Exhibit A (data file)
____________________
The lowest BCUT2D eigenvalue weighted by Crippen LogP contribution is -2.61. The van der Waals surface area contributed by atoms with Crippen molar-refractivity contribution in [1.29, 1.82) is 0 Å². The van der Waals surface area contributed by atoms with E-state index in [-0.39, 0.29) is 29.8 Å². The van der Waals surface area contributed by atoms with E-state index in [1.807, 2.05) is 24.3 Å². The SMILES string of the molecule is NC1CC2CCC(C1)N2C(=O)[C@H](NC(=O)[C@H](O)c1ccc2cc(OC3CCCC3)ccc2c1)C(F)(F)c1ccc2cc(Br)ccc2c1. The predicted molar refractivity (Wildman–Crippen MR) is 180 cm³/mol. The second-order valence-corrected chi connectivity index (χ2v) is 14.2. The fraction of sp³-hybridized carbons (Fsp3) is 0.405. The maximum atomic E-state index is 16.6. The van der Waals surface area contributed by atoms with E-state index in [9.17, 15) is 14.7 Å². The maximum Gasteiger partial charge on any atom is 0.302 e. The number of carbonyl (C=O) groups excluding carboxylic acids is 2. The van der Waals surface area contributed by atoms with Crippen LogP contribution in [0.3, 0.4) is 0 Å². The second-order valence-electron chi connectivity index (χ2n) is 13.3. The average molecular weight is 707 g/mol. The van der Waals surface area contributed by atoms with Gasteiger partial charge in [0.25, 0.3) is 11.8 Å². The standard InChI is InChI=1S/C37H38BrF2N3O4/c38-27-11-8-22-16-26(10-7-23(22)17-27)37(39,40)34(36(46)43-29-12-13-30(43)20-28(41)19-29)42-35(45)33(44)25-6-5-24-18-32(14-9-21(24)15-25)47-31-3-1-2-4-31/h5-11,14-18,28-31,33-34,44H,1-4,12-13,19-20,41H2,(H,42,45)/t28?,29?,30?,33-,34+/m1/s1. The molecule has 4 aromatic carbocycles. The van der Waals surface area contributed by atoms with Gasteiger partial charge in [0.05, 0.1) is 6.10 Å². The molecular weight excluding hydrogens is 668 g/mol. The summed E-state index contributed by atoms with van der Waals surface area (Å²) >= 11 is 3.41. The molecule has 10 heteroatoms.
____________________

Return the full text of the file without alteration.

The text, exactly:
The lowest BCUT2D eigenvalue weighted by Crippen LogP contribution is -2.61. The van der Waals surface area contributed by atoms with Crippen molar-refractivity contribution in [1.29, 1.82) is 0 Å². The van der Waals surface area contributed by atoms with E-state index in [-0.39, 0.29) is 29.8 Å². The van der Waals surface area contributed by atoms with E-state index in [1.807, 2.05) is 24.3 Å². The SMILES string of the molecule is NC1CC2CCC(C1)N2C(=O)[C@H](NC(=O)[C@H](O)c1ccc2cc(OC3CCCC3)ccc2c1)C(F)(F)c1ccc2cc(Br)ccc2c1. The predicted molar refractivity (Wildman–Crippen MR) is 180 cm³/mol. The second-order valence-corrected chi connectivity index (χ2v) is 14.2. The fraction of sp³-hybridized carbons (Fsp3) is 0.405. The maximum atomic E-state index is 16.6. The van der Waals surface area contributed by atoms with E-state index in [9.17, 15) is 14.7 Å². The maximum Gasteiger partial charge on any atom is 0.302 e. The number of carbonyl (C=O) groups excluding carboxylic acids is 2. The van der Waals surface area contributed by atoms with Crippen LogP contribution in [0.3, 0.4) is 0 Å². The second-order valence-electron chi connectivity index (χ2n) is 13.3. The average molecular weight is 707 g/mol. The van der Waals surface area contributed by atoms with Gasteiger partial charge in [0.25, 0.3) is 11.8 Å². The standard InChI is InChI=1S/C37H38BrF2N3O4/c38-27-11-8-22-16-26(10-7-23(22)17-27)37(39,40)34(36(46)43-29-12-13-30(43)20-28(41)19-29)42-35(45)33(44)25-6-5-24-18-32(14-9-21(24)15-25)47-31-3-1-2-4-31/h5-11,14-18,28-31,33-34,44H,1-4,12-13,19-20,41H2,(H,42,45)/t28?,29?,30?,33-,34+/m1/s1. The molecule has 4 aromatic carbocycles. The van der Waals surface area contributed by atoms with Gasteiger partial charge in [0.05, 0.1) is 6.10 Å². The molecular weight excluding hydrogens is 668 g/mol. The summed E-state index contributed by atoms with van der Waals surface area (Å²) >= 11 is 3.41. The molecule has 10 heteroatoms.